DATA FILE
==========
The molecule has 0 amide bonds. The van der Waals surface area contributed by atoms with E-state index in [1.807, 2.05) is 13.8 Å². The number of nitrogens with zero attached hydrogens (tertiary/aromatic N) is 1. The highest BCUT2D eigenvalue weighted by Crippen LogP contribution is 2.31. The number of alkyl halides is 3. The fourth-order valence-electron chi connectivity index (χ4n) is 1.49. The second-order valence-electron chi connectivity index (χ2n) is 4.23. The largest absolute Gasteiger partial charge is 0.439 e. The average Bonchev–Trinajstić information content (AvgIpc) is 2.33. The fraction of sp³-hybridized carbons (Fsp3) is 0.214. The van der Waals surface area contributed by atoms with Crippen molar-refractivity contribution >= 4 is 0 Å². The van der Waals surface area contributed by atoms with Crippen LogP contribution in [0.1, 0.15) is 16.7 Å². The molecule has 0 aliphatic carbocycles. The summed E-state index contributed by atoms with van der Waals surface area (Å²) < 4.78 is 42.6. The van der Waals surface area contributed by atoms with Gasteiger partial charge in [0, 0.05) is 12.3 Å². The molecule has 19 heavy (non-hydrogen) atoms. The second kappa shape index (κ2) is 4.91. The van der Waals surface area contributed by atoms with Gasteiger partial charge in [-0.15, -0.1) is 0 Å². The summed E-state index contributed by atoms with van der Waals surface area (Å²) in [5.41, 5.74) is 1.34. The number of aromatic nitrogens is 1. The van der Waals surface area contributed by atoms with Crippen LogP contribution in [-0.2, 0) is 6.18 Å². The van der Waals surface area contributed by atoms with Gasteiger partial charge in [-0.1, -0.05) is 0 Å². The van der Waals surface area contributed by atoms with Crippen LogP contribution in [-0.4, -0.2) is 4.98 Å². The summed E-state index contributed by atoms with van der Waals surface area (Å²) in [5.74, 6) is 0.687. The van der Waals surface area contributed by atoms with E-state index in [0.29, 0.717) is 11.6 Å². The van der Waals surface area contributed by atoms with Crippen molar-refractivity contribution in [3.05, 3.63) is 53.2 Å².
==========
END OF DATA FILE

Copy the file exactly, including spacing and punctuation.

The molecule has 0 amide bonds. The van der Waals surface area contributed by atoms with E-state index in [1.807, 2.05) is 13.8 Å². The number of nitrogens with zero attached hydrogens (tertiary/aromatic N) is 1. The highest BCUT2D eigenvalue weighted by Crippen LogP contribution is 2.31. The number of alkyl halides is 3. The fourth-order valence-electron chi connectivity index (χ4n) is 1.49. The second-order valence-electron chi connectivity index (χ2n) is 4.23. The largest absolute Gasteiger partial charge is 0.439 e. The average Bonchev–Trinajstić information content (AvgIpc) is 2.33. The fraction of sp³-hybridized carbons (Fsp3) is 0.214. The van der Waals surface area contributed by atoms with Crippen molar-refractivity contribution >= 4 is 0 Å². The van der Waals surface area contributed by atoms with Crippen LogP contribution in [0.1, 0.15) is 16.7 Å². The molecule has 0 aliphatic carbocycles. The summed E-state index contributed by atoms with van der Waals surface area (Å²) < 4.78 is 42.6. The van der Waals surface area contributed by atoms with Gasteiger partial charge in [0, 0.05) is 12.3 Å². The molecule has 19 heavy (non-hydrogen) atoms. The second kappa shape index (κ2) is 4.91. The van der Waals surface area contributed by atoms with Gasteiger partial charge in [-0.15, -0.1) is 0 Å². The summed E-state index contributed by atoms with van der Waals surface area (Å²) in [5.41, 5.74) is 1.34. The number of aromatic nitrogens is 1. The van der Waals surface area contributed by atoms with Crippen LogP contribution in [-0.2, 0) is 6.18 Å². The van der Waals surface area contributed by atoms with Gasteiger partial charge in [-0.1, -0.05) is 0 Å². The van der Waals surface area contributed by atoms with Crippen LogP contribution in [-0.4, -0.2) is 4.98 Å². The summed E-state index contributed by atoms with van der Waals surface area (Å²) in [5.74, 6) is 0.687. The van der Waals surface area contributed by atoms with E-state index in [0.29, 0.717) is 11.6 Å². The van der Waals surface area contributed by atoms with Crippen molar-refractivity contribution in [3.05, 3.63) is 53.2 Å².